When the U.S. Army Corps posted new evidence of Asian carp eDNA found in several Illinois water samples near Lake Michigan Tuesday, they did so quietly.
Nevertheless, people noticed.
Thom Cmar blogged for the Natural Resources Defense Council Wednesday, trumpeting what the Army Corps did not — at least nine positive eDNA samples of Asian carp were found, mostly in Lake Calumet. The samples were taken between May 10 and June 27 of this year. The term eDNA refers to environmental DNA and does not necessarily indicate the presence of live carp.
Cmar said the lack of any formal announcement didn’t surprise him. He writes the Army Corps has been insisting for months that there is no proof the electric barriers, installed to keep out these Great Lakes invaders, were unsuccessful. These samples were taken on the Lake Michigan side of the barrier.
“The Army Corps can only get away with saying that by ignoring the eDNA evidence, which clearly shows that at least some Asian carp have made it past the electric barriers … and have a free path into Lake Michigan,” he said in the blog post.
Michigan Attorney General Bill Schuette also drew attention late Wednesday to the eDNA postings.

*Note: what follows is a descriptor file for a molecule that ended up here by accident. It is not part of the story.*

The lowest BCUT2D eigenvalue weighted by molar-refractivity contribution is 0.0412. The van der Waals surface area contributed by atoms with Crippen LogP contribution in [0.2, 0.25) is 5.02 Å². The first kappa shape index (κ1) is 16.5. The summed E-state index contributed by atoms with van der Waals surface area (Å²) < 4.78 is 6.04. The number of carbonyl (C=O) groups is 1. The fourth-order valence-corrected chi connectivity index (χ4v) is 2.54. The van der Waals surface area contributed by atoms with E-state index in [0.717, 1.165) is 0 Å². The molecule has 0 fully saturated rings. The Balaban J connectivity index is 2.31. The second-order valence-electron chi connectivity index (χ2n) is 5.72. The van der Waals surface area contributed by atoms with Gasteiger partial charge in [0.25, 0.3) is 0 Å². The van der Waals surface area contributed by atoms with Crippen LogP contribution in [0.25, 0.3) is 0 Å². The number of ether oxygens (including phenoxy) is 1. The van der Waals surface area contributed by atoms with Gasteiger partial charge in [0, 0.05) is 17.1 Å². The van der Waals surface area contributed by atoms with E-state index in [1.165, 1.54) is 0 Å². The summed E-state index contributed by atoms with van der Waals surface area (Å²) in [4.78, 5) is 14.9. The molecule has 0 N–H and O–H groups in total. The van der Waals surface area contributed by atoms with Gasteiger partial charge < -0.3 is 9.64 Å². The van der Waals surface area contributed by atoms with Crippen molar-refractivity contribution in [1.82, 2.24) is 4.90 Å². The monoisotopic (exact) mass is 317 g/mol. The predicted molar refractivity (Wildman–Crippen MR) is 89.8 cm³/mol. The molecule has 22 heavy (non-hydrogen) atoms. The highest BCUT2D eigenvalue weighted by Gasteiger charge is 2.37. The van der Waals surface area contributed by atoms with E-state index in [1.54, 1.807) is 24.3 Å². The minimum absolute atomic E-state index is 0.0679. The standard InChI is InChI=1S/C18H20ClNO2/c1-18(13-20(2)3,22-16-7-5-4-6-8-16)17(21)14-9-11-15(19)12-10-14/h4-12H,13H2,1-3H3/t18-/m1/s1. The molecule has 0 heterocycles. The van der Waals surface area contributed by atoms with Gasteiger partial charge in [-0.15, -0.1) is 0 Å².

“We now have 85 warning signs that Asian carp are an impending tragedy for the Great Lakes,” Schuette said in a press release. “Yet the federal government continues on its five-year study as invasive species continue to move freely in both directions.”
The press release notes that eDNA testing is the “best and most sensitive means” of determining the presence of Asian carp.
Schuette said in the press release he will continue to advocate for a more permanent ecological barrier that would prevent access to the Great Lakes by Asian carp and other invasive species through the Mississippi River basin.
Jacqueline Tate, spokesperson for the Army Corps, said although the sampling results indicate a genetic presence of bighead and silver carp DNA above the electric barrier, the finding doesn’t necessarily indicate the presence of live Asian carp.
“Positive eDNA samples do not necessarily mean that a live carp has been in the area,” she said. “At present, eDNA evidence cannot verify whether live Asian carp are present, the DNA originated from dead fish, or water containing Asian carp DNA was transported to the location where water samples were collected.”